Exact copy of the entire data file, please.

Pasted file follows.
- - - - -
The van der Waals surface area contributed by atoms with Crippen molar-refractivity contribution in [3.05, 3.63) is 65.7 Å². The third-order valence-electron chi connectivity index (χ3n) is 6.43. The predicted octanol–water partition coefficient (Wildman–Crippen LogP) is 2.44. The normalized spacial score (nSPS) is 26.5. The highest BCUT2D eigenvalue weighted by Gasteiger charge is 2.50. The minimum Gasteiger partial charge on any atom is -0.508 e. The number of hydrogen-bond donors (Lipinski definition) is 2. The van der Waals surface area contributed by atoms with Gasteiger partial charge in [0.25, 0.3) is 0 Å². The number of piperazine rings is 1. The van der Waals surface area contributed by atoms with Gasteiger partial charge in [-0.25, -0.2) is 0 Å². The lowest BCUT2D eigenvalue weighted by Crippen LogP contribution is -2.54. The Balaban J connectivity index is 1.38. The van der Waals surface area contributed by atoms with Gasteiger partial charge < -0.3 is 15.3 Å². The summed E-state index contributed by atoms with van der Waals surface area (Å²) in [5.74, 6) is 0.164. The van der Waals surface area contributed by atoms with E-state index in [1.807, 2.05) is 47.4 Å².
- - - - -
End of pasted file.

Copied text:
The van der Waals surface area contributed by atoms with Crippen molar-refractivity contribution in [3.05, 3.63) is 65.7 Å². The third-order valence-electron chi connectivity index (χ3n) is 6.43. The predicted octanol–water partition coefficient (Wildman–Crippen LogP) is 2.44. The normalized spacial score (nSPS) is 26.5. The highest BCUT2D eigenvalue weighted by Gasteiger charge is 2.50. The minimum Gasteiger partial charge on any atom is -0.508 e. The number of hydrogen-bond donors (Lipinski definition) is 2. The van der Waals surface area contributed by atoms with Gasteiger partial charge in [0.25, 0.3) is 0 Å². The number of piperazine rings is 1. The van der Waals surface area contributed by atoms with Gasteiger partial charge in [-0.25, -0.2) is 0 Å². The lowest BCUT2D eigenvalue weighted by Crippen LogP contribution is -2.54. The Balaban J connectivity index is 1.38. The van der Waals surface area contributed by atoms with Gasteiger partial charge < -0.3 is 15.3 Å². The summed E-state index contributed by atoms with van der Waals surface area (Å²) in [5.74, 6) is 0.164. The van der Waals surface area contributed by atoms with E-state index in [1.807, 2.05) is 47.4 Å².